Patrick Duncker graduated in 2009 with a B.S. in Biological Sciences from the University of California, Irvine. After 3 years of working as a laboratory technician in research labs focusing on drug and autoimmune induced damage to the central nervous system he joined the immunology graduate program at UM, where he continues to study CNS autoimmunity through the use of the animal model for Multiple Sclerosis.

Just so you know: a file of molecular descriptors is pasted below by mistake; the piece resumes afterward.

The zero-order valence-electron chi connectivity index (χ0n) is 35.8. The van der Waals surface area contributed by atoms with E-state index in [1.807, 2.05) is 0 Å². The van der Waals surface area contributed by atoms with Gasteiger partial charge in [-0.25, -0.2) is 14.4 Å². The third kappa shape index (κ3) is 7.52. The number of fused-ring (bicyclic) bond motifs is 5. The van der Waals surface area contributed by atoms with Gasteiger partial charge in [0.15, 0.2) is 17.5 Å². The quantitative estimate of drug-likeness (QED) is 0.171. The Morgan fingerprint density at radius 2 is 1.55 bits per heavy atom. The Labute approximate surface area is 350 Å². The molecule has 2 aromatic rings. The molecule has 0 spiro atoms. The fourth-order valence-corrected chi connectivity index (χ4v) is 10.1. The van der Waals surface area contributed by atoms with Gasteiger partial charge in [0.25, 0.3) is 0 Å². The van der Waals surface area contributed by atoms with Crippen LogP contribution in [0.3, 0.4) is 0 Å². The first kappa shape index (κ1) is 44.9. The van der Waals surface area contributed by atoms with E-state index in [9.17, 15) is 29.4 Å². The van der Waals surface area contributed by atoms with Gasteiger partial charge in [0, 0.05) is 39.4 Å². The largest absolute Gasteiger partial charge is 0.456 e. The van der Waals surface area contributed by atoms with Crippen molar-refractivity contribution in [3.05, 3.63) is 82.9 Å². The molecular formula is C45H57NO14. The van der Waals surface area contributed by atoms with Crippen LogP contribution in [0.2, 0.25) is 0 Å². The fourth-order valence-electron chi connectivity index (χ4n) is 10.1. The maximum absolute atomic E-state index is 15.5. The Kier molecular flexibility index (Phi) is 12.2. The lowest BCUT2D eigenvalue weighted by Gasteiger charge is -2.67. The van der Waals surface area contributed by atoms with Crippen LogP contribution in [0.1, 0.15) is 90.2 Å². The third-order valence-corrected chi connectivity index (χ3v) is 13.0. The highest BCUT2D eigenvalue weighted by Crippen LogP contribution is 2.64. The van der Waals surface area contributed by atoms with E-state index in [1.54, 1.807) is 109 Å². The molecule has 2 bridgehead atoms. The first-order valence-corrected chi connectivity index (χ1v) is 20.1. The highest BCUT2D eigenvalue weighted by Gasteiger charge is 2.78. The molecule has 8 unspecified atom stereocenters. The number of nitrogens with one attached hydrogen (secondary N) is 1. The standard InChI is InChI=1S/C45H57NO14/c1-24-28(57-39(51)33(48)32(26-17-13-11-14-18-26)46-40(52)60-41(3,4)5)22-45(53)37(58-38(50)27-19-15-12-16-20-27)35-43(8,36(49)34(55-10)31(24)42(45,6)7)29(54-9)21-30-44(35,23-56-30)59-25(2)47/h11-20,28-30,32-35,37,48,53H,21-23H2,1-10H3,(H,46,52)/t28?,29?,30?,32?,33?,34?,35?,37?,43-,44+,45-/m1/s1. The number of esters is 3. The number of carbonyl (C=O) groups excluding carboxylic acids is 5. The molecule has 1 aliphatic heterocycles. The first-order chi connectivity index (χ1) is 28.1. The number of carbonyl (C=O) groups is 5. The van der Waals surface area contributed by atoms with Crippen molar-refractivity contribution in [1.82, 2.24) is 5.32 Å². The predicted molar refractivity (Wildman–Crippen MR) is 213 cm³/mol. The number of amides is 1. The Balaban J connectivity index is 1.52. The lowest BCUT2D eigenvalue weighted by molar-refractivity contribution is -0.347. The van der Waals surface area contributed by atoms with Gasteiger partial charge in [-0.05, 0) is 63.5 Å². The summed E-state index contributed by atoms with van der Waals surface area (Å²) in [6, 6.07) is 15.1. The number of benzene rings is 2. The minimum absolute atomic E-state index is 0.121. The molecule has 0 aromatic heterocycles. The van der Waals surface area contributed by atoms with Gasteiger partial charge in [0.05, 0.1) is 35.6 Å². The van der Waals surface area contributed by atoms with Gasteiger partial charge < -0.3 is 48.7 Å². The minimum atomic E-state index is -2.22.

Experimental evidence has suggested that Granulocyte-Macrophage Colony-Stimulating Factor (GM-CSF) is essential for pathogenesis in many models of autoimmunity, including Experimental Autoimmune Encephalomyelitis (EAE), a model of Multiple Sclerosis (MS). Cerebrospinal fluid from MS patients shows elevated levels of GM-CSF compared to healthy controls, and clinical trials of α-GM-CSF are currently underway. Mice lacking GM-CSF (Csf2-/-) are resistant to EAE induced by immunization with Myelin Oligodendrocyte Glycoprotein (MOG35-55). Although adoptively transferred CD4+ T cells from MOG primed Csf2-/- donors migrate to the CNS, they do not induce clinical deficits in recipient mice. These observations have been interpreted as showing that GM-CSF production by CNS infiltrating CD4+ T cells is essential for the development of EAE. However, published experiments did not distinguish between the role of GM-CSF during T cell priming and/ or differentiation in secondary lymphoid tissues versus its role in the CNS during the effector phase. My research is currently focused on characterizing the role of GM-CSF throughout the course of EAE.